- Clearance CDs with the ZHUS prefix may be specifically marked for one-way sale
- Released: June 14, 2005
- Label: Concord Records
Down Beat - p.64
"Palmieri kicks off with 'In Flight,' a loping staccato riff that Carter promptly begins sawing into with force and power."
JazzTimes - p.100
"On the bolero 'Tema Para Eydie' and the flamenco-influenced 'La Gitana' the master caresses the keys, creating a gorgeous Caribbean-meets-classical sound."
- 1.In Flight
- 2.Listen Here
- 3.Vals Con Bata
- 4.Tema Para Eydie
- 5.Tin Tin Deo
- 6.In Walked Bud
- 7.La Gitana
- 8.Nica's Dream
- 9.Mira Flores
- 10.EP Blues
Personnel: Eddie Palmieri (piano); Eddie Palmieri; Ivan Renta (alto saxophone); Christian McBride, John BenĄtez (bass instrument); John Scofield (acoustic guitar, electric guitar); Regina Carter (violin); Donald Harrison (alto saxophone); David Sanchez , Michael Brecker (tenor saxophone); Nicholas Payton, Brian Lynch (trumpet); Conrad Herwig, Doug Beavers (trombone); Horacio "El Negro" Hern ndez (drums); Giovanni Hidalgo (congas, bata, guiro).
Audio Mixer: Jon Fausty.
Liner Note Authors: Pia Lopez; Rene Lopez .
Recording information: Avatar Studios, New York, NY (01/19/2005-01/23/2005).
Photographer: Lisa Stein.
Arrangers: Eddie Palmieri; Doug Beavers.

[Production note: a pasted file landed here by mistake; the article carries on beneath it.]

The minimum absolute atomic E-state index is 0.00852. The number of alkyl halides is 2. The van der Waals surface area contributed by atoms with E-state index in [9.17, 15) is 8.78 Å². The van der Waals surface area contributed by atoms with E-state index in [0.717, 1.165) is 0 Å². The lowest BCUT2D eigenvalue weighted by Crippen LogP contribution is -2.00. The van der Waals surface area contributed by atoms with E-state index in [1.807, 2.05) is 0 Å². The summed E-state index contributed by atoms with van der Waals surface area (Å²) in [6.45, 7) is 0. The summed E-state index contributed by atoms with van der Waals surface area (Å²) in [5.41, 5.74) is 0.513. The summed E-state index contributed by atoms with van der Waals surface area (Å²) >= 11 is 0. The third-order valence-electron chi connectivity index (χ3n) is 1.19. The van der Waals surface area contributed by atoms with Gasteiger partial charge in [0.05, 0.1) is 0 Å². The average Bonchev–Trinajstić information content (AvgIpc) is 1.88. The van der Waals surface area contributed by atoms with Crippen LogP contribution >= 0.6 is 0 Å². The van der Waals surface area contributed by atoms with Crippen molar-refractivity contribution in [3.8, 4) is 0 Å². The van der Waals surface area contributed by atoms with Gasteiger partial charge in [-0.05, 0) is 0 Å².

During his career, Eddie Palmieri hasn't seemed completely comfortable unless he's allowing others to challenge him. It was true at the beginning of his career when he revolutionized Latin music with his charanga, the La Perfecta ensemble; it was true during the mid-'60s when he recorded two respected dates with Cal Tjader; it was true during the '60s and '70s when he energized the Latin superstar band, the Fania All-Stars; and it was still true in early 2005 when he recorded Listen Here! Released on Concord Picante, it sees an array of excellent jazz instrumentalists sharing solo space with his regular group. First up is Regina Carter, not a natural fit for a Latin group by anyone's estimation, but still a master musician whose sprightly violin proves surprisingly sympathetic with Palmieri's tough salsa unit (and she hangs on easily when the band kicks in to a hardcore salsa halfway through). Tenor Michael Brecker and bassist Christian McBride also prove up to the task on the title track, a salsa re-imagination of Eddie Harris' near-standard "Listen Here." Elsewhere, Palmieri gets several chances to extend his arranging chops, by translating a trio of real standards -- "Tin Tin Deo," "In Walked Bud," "Nica's Dream" -- for his group. ~ John Bush